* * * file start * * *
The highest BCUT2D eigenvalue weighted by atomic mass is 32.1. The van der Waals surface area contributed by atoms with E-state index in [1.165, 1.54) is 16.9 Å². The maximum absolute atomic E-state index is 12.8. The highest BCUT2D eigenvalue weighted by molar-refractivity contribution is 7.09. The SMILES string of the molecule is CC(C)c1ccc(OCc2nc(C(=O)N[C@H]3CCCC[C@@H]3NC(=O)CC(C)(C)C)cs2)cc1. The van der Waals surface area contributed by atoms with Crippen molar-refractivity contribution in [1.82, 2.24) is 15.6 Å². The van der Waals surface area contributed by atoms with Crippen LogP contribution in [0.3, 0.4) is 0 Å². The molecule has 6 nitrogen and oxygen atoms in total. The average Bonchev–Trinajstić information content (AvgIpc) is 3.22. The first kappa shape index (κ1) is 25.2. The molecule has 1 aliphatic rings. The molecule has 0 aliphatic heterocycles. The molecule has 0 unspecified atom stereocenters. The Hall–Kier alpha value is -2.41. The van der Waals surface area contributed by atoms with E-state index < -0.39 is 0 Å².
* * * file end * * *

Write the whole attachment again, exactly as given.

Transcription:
The highest BCUT2D eigenvalue weighted by atomic mass is 32.1. The van der Waals surface area contributed by atoms with E-state index in [1.165, 1.54) is 16.9 Å². The maximum absolute atomic E-state index is 12.8. The highest BCUT2D eigenvalue weighted by molar-refractivity contribution is 7.09. The SMILES string of the molecule is CC(C)c1ccc(OCc2nc(C(=O)N[C@H]3CCCC[C@@H]3NC(=O)CC(C)(C)C)cs2)cc1. The van der Waals surface area contributed by atoms with Crippen molar-refractivity contribution in [1.82, 2.24) is 15.6 Å². The van der Waals surface area contributed by atoms with Crippen LogP contribution in [0.3, 0.4) is 0 Å². The molecule has 6 nitrogen and oxygen atoms in total. The average Bonchev–Trinajstić information content (AvgIpc) is 3.22. The first kappa shape index (κ1) is 25.2. The molecule has 1 aliphatic rings. The molecule has 0 aliphatic heterocycles. The molecule has 0 unspecified atom stereocenters. The Hall–Kier alpha value is -2.41. The van der Waals surface area contributed by atoms with E-state index < -0.39 is 0 Å².